Credibility and trust are instrumental in ensuring consumer loyalty. A customer who believes you and trusts you works for you. They champion your brand and products and bring other folks with them.
For a voice-enabled application this puts a lot of pressure on the virtual assistant’s persona, how they sound and what they say. As we automate more and more, the virtual assistant is becoming the first “person” a customer talks to at your company, and it’s usually because they have a problem.
Before we dive further in, let me tell a story about a pastrami sandwich, debit card fraud, and how a company won me over with their customer service.
My Pastrami Sandwich Story
On a day like any other, after I made my way through an entire hot pastrami sandwich (it was a ‘cheat’ day…I swear), I waddled back to the office to continue working.
On the way, my phone buzzed in my pocket and a text notification told me that someone withdrew $500 using an ATM in the Upper East Side of NYC, quite far from the Financial District where I was. As I looked at the screen in mild shock, another text showed up for another $500 from a different location.
Panic set in, I immediately stopped waddling to make a phone call, and the person behind me walked right into me, letting out a few choice words as he charged past.
By the time I called the number listed in the texts, thousands of dollars were gone from my checking account, withdrawn from various ATMs around Manhattan. And, it was the first of the month, meaning rent was due.
My stomach churned at seeing my checking account drained and was only amplified by that greasy pastrami sandwich.
Yet, by the grace of excellent customer service, my problem was no longer a problem after only five minutes on the phone. Card cancelled, replacement on its way, and money refunded like nothing happened.
“How Can I Help You Today?”
I tell this story to drive home how much trust can be built with an easy and successful customer service interaction. All the advertising in the world could not even attempt to build the same level of trust that was instilled in me from that single phone call.
Not only did they solve my problem quickly and with little effort on my part, but they took a customer problem and used it as an opportunity to increase my perception of and trust in their brand. And, it all began with an automated voice saying: “How can I help you today?”
Is there a secret recipe when selecting a voice for your virtual assistant? What’s the magic mix of character, pacing and tone that absolutely guarantees a voice that is credible and trustworthy?
According to research from the University of Glasgow, people form initial judgements on a voice within half a second. To add, we all have different life experiences and cultural backgrounds that form other perceptions of how a voice sounds.
Some studies also suggest that higher tone and greater expression through high and low pitch contours are more trustworthy. But does that hold true if the person engaged with a virtual assistant just had their checking account fraudulently drained and their adrenaline is pumping?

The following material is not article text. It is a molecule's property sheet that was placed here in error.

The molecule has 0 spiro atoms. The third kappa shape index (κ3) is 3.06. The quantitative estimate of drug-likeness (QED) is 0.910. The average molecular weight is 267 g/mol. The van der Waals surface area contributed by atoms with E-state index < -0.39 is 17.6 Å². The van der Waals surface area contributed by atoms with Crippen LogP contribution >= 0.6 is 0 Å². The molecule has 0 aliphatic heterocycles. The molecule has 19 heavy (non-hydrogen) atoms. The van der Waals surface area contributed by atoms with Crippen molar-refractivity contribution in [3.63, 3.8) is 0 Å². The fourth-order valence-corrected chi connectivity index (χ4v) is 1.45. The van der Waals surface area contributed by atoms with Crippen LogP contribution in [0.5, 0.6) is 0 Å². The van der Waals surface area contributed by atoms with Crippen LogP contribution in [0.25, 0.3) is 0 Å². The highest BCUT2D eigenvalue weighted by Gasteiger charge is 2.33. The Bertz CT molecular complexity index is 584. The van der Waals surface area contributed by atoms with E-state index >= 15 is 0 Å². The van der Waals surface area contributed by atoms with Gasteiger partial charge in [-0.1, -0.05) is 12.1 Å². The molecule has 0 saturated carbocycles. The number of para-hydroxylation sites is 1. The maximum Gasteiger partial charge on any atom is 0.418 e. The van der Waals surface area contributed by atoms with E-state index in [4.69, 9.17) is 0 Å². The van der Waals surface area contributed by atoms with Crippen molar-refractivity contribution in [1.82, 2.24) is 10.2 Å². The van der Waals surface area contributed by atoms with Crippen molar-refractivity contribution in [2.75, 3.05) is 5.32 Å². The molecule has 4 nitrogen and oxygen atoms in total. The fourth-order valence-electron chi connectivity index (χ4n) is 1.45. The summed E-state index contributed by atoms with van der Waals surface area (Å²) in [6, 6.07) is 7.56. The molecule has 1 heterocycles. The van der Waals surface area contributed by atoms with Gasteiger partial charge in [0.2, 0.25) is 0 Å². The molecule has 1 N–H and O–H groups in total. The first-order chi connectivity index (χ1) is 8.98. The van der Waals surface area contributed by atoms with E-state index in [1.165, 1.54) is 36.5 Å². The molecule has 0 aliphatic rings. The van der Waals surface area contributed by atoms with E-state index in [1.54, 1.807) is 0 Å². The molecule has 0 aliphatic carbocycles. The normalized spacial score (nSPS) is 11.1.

More Than Just the Right Voice
I argue that importance should not be put on the singular act of picking the ‘right’ voice but the many tasks and decisions that go into defining a virtual assistant persona.
These decisions will guide a voice talent in how they should speak and steer how a text-to-speech voice could be sculpted. Without that foundation you’re betting on luck when picking the best voice and have little direction during voice production.
While a book could be written about this, here are three foundational principles.
1. Be Empathetic to Your Users
Brand alignment is important, but an understanding of what your users want to hear is fundamental.
The bonus of having this user feedback is that there’s no better direction during a voice-over recording session than setting the stage with a user story.
If you can tell a story like the one told here, a voice talent will have a real purpose when delivering lines. That purpose will lead to a delivery that is credible and trustworthy.
2. Be Open to Change Throughout the Process
Allow for tweaks to the persona throughout voice casting and user research. Different use cases come up and adjustments may be needed.
Perhaps there’s one voice talent who doesn’t completely align with the persona, but there’s something about them that just works. Or users are hearing a selected voice as something other than your already defined persona attributes and they provide a different description of voice characteristics. Run with it. A voice persona should be malleable to many situations.
3. Let Writing and Speaking Style Influence Each Other
They have a symbiotic relationship. If one succeeds, it helps the other succeed. If one fails, the other will struggle. Once you cast a voice or pick a text-to-speech voice you may find that there’s an even better way to handle certain wording based on how the voice sounds.
Lastly, if you haven’t been in a voice-over session before, consult with voice actors. They are masters at interpreting written copy and understanding how a character should sound.
Picking the ‘right’ voice for your virtual assistant is a daunting task with opinions galore. Rather than getting hung up on that specific point, focus on the elements that influence that choice.
Above all else, listen to users to understand their problems, and let that lead to a persona that can be relatable to many users.
Then you’re on a path to having a virtual assistant that is credible and trustworthy – a voice that can put a consumer at ease and increase their loyalty, despite their choice of lunch and panic-inducing problem.
This blog post has been re-published by kind permission of Nuance – View the original post
To find out more about Nuance, visit their website.